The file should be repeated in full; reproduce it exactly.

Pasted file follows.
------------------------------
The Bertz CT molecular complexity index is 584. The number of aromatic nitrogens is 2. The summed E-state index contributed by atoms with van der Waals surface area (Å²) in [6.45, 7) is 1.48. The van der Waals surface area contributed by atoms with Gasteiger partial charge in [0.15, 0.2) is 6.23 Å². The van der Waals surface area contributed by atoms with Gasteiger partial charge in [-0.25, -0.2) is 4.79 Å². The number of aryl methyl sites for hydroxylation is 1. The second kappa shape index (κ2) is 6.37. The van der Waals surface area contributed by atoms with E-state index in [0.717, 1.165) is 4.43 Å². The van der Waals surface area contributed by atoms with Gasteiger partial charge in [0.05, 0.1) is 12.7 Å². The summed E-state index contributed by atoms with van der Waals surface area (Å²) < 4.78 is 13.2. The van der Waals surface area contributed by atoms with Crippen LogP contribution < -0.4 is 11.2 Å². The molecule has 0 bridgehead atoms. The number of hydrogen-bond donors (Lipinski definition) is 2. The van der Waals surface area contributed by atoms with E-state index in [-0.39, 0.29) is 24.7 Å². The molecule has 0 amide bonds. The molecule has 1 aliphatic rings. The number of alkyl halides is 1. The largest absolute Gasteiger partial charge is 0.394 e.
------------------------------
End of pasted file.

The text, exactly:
The Bertz CT molecular complexity index is 584. The number of aromatic nitrogens is 2. The summed E-state index contributed by atoms with van der Waals surface area (Å²) in [6.45, 7) is 1.48. The van der Waals surface area contributed by atoms with Gasteiger partial charge in [0.15, 0.2) is 6.23 Å². The van der Waals surface area contributed by atoms with Gasteiger partial charge in [-0.25, -0.2) is 4.79 Å². The number of aryl methyl sites for hydroxylation is 1. The second kappa shape index (κ2) is 6.37. The van der Waals surface area contributed by atoms with E-state index in [0.717, 1.165) is 4.43 Å². The van der Waals surface area contributed by atoms with Gasteiger partial charge in [0.05, 0.1) is 12.7 Å². The summed E-state index contributed by atoms with van der Waals surface area (Å²) < 4.78 is 13.2. The van der Waals surface area contributed by atoms with Crippen LogP contribution < -0.4 is 11.2 Å². The molecule has 0 bridgehead atoms. The number of hydrogen-bond donors (Lipinski definition) is 2. The van der Waals surface area contributed by atoms with E-state index in [-0.39, 0.29) is 24.7 Å². The molecule has 0 amide bonds. The molecule has 1 aliphatic rings. The number of alkyl halides is 1. The largest absolute Gasteiger partial charge is 0.394 e.